Tag Archives: James Wright & Others

s.v. Irish Lily FD50

Additional information courtesy of Christine Simm


Official Number: 89009
Completed: 1887
Net Tonnage: 49.87
Gross Tonnage: 49.87
Length: 65.6 ft
Breadth: 18.2 ft
Depth: 9.25 ft
Built: Galmpton
Rig: Dandy – trawling


Additional information courtesy of Christine Simm

1887: Completed by Matthews, Galmpton for Wm. Memery, 7 Thorncastle Street, Ringsend, Dublin as IRISH LILY.
5.7.1887: Registered at Dublin (D14).
21.11.1892: In dense fog in the River Liffey. The L&NW Railway steamer VIOLET (1035grt/1880) having left the North Wall for Holyhead, collided with the smack breaking her bowsprit. In going astern VIOLET grounded on the North Bank and remained fast until a kedge was laid and she pulled off; proceeded on passage. No injuries.
5.1901: Sold to James Wright, Fleetwood & others.
5.1901: Dublin registry closed.
6.5.1901: Registered at Fleetwood (FD50).
24.7.1901: While fishing in Morecambe Bay (Sk. W. Fairclough), found a schooner’s mast afloat and sticking up above 3ft, attached to something below. Cut off about 30 foot and as far as could be ascertained the remainder sank about 16 miles SWbyS of Morecambe Bay Lightship, 18 miles from shore.
20.10.1902: Picked up the smack COMET (FD160), disabled having lost her rudder and delivered safely to Fleetwood.
6.8.1904: The annual regatta promoted by the Fleetwood Sailing Club in rain and strong winds. Entries for the open race for deep sea fishing smacks, comprised ADA (FD) (Sk. R. Blundell), HARRIETT (FD101) (Sk. H. Leadbetter), IRISH LILY (Sk. Wm. Fairclough), LIVONIA (FD65) (Sk. Wm. Bird), MARGARET (FD208) (Sk J. W. Colley), ONWARD (FD17) (Sk. J. Meadows) and RELIANCE (FD210) (Sk. Rd. Wright). The course was from the Fairway Buoy to Shell Wharf, thence to Barrow Bell Buoy, back to Shell Wharf and North-west Buoy – twice round – finishing at the flag ship opposite the ferry, a distance of 15 miles. Prize money was £15, £12, and £8. The ADA, HARRIETT and ONWARD retired from the race shortly after the start, their skippers deeming the weather too serious for the safety of their craft. RELIANCE gradually overhauled and passed the other competitors and asserted her superiority to the finish. The weather was indeed too boisterous, the smacks creaking and groaning as the force of the weather filled their sails. In these conditions, LIVONIA and IRISH LILY were forced to abandon the race, the former having lost her topmast and IRISH LILY her mainsail. Sk. Richard Wright ran the RELIANCE home to take the honours, with MARGARET some way astern to secure the second prize.
21.12.1905: Sold to John Randles, 37 Ferndale Rd, Hoylake.
2.10.1906: Arrived Holyhead Old Dock from Red Wharf (Sk. John Randles).
2.11.1906: Arrived Glasson Dock from Fleetwood (Sk. Wilson) for attention by Nicholson & Son.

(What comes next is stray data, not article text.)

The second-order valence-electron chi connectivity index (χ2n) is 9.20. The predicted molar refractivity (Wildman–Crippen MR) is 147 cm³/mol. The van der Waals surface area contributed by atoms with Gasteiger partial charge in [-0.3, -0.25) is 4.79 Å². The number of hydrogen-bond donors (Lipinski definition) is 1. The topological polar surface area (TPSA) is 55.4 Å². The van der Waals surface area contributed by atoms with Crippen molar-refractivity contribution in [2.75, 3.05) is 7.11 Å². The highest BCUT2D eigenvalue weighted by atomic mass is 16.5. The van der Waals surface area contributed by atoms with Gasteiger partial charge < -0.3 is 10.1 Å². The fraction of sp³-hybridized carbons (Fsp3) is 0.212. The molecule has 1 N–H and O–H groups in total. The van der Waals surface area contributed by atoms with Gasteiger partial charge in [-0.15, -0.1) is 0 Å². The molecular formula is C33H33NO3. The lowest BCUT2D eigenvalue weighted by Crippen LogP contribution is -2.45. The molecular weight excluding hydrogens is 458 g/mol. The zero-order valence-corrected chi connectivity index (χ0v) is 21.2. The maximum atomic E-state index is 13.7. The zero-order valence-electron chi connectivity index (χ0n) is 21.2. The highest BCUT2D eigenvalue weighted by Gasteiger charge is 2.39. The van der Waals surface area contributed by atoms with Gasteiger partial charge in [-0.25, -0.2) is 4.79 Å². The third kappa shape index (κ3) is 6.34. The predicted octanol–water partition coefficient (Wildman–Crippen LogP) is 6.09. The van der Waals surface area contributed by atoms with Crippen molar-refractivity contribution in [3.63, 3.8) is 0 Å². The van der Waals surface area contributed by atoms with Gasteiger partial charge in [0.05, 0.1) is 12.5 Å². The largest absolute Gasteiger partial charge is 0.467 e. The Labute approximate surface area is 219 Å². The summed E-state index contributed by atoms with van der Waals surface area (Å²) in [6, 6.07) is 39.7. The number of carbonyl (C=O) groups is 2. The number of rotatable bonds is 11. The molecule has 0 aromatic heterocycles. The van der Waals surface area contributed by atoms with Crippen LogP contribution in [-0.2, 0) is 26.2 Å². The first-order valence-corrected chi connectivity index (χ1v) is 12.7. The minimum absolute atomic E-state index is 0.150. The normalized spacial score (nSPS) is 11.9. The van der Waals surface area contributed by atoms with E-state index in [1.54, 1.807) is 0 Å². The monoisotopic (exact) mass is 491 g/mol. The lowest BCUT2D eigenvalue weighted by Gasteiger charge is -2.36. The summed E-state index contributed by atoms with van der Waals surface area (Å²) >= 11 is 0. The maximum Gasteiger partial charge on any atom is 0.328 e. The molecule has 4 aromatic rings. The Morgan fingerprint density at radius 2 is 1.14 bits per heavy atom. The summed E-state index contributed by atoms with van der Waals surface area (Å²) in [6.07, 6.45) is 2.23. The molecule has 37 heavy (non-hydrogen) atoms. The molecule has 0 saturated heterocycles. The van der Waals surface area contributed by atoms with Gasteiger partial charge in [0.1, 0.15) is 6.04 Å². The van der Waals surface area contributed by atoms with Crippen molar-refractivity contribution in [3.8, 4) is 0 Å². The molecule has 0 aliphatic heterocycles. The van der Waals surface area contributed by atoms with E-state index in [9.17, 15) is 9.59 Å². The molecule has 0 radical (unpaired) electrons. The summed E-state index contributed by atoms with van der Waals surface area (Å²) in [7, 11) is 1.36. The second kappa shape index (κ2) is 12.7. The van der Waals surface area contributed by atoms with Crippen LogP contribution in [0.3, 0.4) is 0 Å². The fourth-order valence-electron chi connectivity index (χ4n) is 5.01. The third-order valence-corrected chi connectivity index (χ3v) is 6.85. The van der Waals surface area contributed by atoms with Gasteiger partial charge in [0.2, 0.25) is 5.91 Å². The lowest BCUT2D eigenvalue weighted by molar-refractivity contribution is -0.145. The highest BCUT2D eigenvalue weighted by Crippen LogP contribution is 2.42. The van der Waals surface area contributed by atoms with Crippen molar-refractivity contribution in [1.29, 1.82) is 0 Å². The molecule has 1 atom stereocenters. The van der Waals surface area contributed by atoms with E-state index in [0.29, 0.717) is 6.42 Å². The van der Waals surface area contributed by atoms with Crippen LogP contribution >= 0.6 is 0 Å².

31.12.1907: Tonnage altered to 24.67net. BoT Certificate of Survey dated Barrow in Furness 16.12.1907.
17.12.1909: Arrived Holyhead Old Dock from Carnarvon Bay (Sk. Bird).
3.8.1910: Sold to John Henry Collins, 39 Derwent Rd, Stretford, Nr Manchester. John H. Collins managing owner. Fishing out of Fleetwood.
2.11.1911: Arrived Glasson Dock from Fleetwood (Sk. Wilson) for docking and surveys.
8.9.1914: In Glasson Dock (Sk. Leadbetter) for attention by Nicholson & Son.
1915: Change of address. John H. Collins, 42 Park Road, Stratford, Manchester.
1918: Change of address. John H Collins “Yvoemar” Abercrombie Road, Fleetwood.
12.3.1918: Sailed Fleetwood for the fishing grounds (Sk. Walter Scott, 7 Chaucer Road, Fleetwood), two fishermen John Rimmer and John Cogdon; three crew all told.
16.3.1918: At about 9.00pm, in a very dark night, when some 30 miles off the Lune Buoy, they were about to shoot their net when the skipper heard someone shout “Hold on Jim” (meaning Rimmer). At the time the skipper was aft watching the gear and when he heard the cry he turned round and immediately heard a splash in the water on the port side. He then found that John Cogdon the other fisherman was not onboard. Way was taken off the vessel immediately and a diligent search of the area was made for three-quarters of an hour but there was no sign of Cogden. The net was hauled in but no body was seen in it. In turning in the net it fouled but it was not fouled to the skipper’s knowledge before Cogden went overboard. It would appear that the bridles took Cogdon overboard.
27.3.1918: At the inquest held at Fleetwood into the death of John Cogdon (56), 65 Milton Street, Fleetwood, Ernest Armitage of Hoylake, skipper of the Liverpool fishing smack VIGILANT (LL306), said that about 11.00am on March 17 his boat was fishing off the Lune Buoy. When they drew in the net they found in it the body of the deceased. They proceeded to Fleetwood with the body and gave information to the police. Gogden’s father-in-law, George Henry Brown, a fitter, 64 Walmsley Street, Fleetwood identified the body and stated that he was a teetotaller, in good health and had been in the smack about six or seven weeks. A verdict of “Accidentally drowned” was passed.
6.1920: Sold to Belgium.
2.7.1920: BoT approval of sale (M12867).
3.7.1920: Fleetwood registry closed “ On sale of vessel to foreigners (Belgian subjects). Advice received from owner.”

30/01/2009: Page published.
22/11/2014: Information updated.
07/10/2022: Updated information.
06/10/2023: Information updated.